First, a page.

Education, not the veil, must come first in schools
Posted: Thu, 25 Sep 2014 by Maajid Nawaz
Maajid Nawaz argues that a London girls' school is right to ban the Niqab on educational grounds.
British Muslims are facing yet another controversy. Camden School for Girls in London has introduced a strict dress code for its pupils. Part of the code states that pupils' faces should remain visible. As such, the school has insisted that a 16-year-old girl who gained admittance to study A levels must show her face when on school grounds.
A petition — yet another petition — has been started, claiming discrimination against Muslims and asserting religious freedom. The school must expect everything from protests and boycotts to sit-ins. But the real controversy is that this can even be a controversy. And I, like many other British Muslims, will once again collectively sigh: how on earth did we let it all come to this?
The answer is fear. We are all guilty, Muslim and non-Muslim, of decades of appeasing those with extreme ideas about "identity". As a result, other groups, mostly of the far right, have emerged with equal force.
The victims are the very powerless communities who we thought we were helping. They imagined they were being "authentically ethnic" while not realising they were in one of the most progressive countries in the world.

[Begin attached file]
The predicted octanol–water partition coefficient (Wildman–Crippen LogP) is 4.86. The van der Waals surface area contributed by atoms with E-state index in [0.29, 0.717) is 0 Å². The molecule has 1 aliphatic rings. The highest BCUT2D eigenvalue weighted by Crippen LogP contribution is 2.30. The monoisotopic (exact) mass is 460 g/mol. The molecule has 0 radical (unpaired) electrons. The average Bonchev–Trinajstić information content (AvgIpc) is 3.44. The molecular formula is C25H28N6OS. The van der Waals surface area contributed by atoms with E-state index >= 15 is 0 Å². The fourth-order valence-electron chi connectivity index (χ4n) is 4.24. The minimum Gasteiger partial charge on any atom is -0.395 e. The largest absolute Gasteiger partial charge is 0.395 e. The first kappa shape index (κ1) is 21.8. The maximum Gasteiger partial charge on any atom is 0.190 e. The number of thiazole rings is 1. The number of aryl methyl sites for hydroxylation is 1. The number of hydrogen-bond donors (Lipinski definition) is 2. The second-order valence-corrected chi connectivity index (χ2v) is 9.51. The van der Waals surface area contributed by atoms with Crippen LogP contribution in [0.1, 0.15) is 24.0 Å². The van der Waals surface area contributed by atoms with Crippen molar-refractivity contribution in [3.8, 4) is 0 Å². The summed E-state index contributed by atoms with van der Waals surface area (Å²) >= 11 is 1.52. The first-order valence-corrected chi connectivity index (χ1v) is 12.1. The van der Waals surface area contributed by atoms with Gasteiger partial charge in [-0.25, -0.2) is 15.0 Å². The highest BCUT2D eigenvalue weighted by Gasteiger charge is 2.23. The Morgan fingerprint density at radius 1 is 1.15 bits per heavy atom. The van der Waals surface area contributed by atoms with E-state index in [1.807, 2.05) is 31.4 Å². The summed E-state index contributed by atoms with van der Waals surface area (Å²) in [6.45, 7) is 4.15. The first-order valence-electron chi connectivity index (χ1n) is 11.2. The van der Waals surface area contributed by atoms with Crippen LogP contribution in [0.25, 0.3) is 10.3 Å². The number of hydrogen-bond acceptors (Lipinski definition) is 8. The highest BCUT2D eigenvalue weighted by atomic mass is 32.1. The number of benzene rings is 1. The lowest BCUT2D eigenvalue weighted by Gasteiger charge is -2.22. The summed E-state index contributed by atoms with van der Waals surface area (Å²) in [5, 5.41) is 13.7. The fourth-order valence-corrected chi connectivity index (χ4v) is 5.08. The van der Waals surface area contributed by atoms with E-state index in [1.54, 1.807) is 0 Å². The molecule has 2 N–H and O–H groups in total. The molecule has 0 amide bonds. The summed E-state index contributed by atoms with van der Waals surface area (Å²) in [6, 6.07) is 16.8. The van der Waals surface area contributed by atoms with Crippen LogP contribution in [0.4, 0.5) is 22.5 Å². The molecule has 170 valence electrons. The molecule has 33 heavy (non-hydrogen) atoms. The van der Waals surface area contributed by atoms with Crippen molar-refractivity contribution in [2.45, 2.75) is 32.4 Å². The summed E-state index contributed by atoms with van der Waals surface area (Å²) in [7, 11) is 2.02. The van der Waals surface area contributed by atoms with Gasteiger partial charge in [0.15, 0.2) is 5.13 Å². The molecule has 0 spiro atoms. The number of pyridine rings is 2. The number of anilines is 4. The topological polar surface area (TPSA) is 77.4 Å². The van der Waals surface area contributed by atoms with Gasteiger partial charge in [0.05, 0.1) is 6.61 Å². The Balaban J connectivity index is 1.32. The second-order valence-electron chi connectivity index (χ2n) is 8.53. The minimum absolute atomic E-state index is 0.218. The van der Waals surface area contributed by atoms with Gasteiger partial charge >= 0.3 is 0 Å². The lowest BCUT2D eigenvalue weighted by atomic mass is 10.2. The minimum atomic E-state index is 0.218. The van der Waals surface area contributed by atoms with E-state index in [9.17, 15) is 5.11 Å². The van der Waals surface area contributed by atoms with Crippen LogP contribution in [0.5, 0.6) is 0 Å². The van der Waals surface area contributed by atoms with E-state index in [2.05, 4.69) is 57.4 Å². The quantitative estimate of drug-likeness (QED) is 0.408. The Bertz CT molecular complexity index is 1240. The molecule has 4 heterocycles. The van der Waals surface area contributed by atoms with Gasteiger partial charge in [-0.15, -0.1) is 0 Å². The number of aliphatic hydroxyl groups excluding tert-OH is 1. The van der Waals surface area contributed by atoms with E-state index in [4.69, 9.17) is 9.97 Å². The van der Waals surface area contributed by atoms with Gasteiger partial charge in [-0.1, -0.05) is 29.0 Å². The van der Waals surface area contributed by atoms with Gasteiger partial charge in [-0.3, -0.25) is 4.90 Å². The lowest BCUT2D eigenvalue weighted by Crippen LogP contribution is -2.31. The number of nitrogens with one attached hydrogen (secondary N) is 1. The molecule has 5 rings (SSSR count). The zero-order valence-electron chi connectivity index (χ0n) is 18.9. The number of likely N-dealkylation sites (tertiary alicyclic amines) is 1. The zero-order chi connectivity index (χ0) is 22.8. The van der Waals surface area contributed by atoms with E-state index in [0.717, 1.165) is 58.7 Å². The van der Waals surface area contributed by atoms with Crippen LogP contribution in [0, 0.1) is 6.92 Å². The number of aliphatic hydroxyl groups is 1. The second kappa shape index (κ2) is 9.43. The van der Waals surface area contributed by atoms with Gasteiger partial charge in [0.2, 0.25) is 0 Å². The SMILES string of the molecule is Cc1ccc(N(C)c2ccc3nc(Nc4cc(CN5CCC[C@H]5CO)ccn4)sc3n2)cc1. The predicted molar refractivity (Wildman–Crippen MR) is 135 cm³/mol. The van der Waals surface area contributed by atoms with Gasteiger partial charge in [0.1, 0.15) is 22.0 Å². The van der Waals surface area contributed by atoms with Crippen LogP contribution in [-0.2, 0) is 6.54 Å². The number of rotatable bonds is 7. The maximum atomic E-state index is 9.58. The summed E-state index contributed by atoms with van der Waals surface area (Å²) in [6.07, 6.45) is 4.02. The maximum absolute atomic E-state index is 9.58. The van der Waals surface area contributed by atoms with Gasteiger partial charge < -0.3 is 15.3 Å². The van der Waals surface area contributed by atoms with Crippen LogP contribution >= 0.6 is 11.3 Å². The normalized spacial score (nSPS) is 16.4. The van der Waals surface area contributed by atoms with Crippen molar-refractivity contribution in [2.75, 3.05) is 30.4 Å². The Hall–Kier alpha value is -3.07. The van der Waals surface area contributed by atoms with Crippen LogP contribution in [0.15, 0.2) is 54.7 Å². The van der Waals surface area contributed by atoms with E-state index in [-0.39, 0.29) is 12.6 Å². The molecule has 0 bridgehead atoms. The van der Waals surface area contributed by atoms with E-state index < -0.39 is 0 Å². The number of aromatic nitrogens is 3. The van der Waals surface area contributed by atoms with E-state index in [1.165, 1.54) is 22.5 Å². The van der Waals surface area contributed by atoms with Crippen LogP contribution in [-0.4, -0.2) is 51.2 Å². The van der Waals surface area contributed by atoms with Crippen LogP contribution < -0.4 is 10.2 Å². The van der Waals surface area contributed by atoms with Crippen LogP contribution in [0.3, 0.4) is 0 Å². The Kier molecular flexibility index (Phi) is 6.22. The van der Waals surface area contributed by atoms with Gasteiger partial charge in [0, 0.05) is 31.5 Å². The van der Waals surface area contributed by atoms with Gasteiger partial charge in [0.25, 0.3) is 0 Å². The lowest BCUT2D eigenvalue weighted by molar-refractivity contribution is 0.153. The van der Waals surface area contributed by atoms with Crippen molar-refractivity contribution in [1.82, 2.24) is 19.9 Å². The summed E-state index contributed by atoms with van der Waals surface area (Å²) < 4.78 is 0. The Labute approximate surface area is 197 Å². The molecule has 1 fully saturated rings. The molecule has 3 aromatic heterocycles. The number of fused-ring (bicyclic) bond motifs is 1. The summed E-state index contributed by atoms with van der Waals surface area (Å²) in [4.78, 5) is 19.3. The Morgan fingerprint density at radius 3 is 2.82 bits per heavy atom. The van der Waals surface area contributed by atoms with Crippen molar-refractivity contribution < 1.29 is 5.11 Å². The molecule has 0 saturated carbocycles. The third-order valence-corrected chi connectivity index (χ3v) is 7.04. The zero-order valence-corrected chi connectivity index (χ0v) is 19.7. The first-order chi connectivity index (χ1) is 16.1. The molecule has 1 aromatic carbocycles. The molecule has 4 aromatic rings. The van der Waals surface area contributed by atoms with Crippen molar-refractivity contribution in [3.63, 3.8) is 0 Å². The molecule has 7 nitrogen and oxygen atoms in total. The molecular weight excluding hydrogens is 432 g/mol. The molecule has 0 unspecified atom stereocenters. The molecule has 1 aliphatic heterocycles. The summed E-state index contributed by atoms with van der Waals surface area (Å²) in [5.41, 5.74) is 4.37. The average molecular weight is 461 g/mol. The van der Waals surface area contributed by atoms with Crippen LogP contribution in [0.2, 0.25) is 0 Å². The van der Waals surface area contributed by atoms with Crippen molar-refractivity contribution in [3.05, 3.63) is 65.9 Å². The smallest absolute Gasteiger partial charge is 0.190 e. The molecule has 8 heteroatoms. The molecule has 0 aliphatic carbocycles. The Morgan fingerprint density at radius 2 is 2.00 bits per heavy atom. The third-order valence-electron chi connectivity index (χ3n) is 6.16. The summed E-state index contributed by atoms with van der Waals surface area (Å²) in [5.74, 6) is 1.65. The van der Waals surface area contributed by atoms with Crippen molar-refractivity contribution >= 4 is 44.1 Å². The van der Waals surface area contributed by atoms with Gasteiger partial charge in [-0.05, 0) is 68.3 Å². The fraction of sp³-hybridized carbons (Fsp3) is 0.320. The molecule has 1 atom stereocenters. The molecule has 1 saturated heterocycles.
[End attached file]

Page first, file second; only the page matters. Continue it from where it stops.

No, you do not have the freedom to wear what you like at school. There is a dress code, defined by the school itself. And just as pupils are not allowed to wear crash helmets or hoodies in schools, they are not allowed to wear the veil. Any policy but that would be discrimination.
Teachers must be able to verify, at all times, that everyone on school grounds is a pupil. For that, the face must be visible at all times. Teaching is about communication, and much communication happens through facial expressions. For that, the face must remain visible.
The religion of Islam, my religion, can be interpreted in many ways. The view that the face veil is obligatory is a minority position, heavily disputed by most Muslims. The first command in Islam was to "read", not to "cover up", and so education must always trump ritual. This country grants more religious freedom to practise Islam, or any other religion, than all the countries in which the face veil is enforced as law. We should say to any Muslim protesting against Camden School for Girls' decision: "You simply do not know how good you have it."
Maajid Nawaz is the chairman of Quilliam, a counter-extremism think tank, and an NSS honorary associate. This article first appeared on the Times (£) and is reproduced here with the author's permission. The views expressed in this article are those of the author and do not necessarily represent those of the NSS.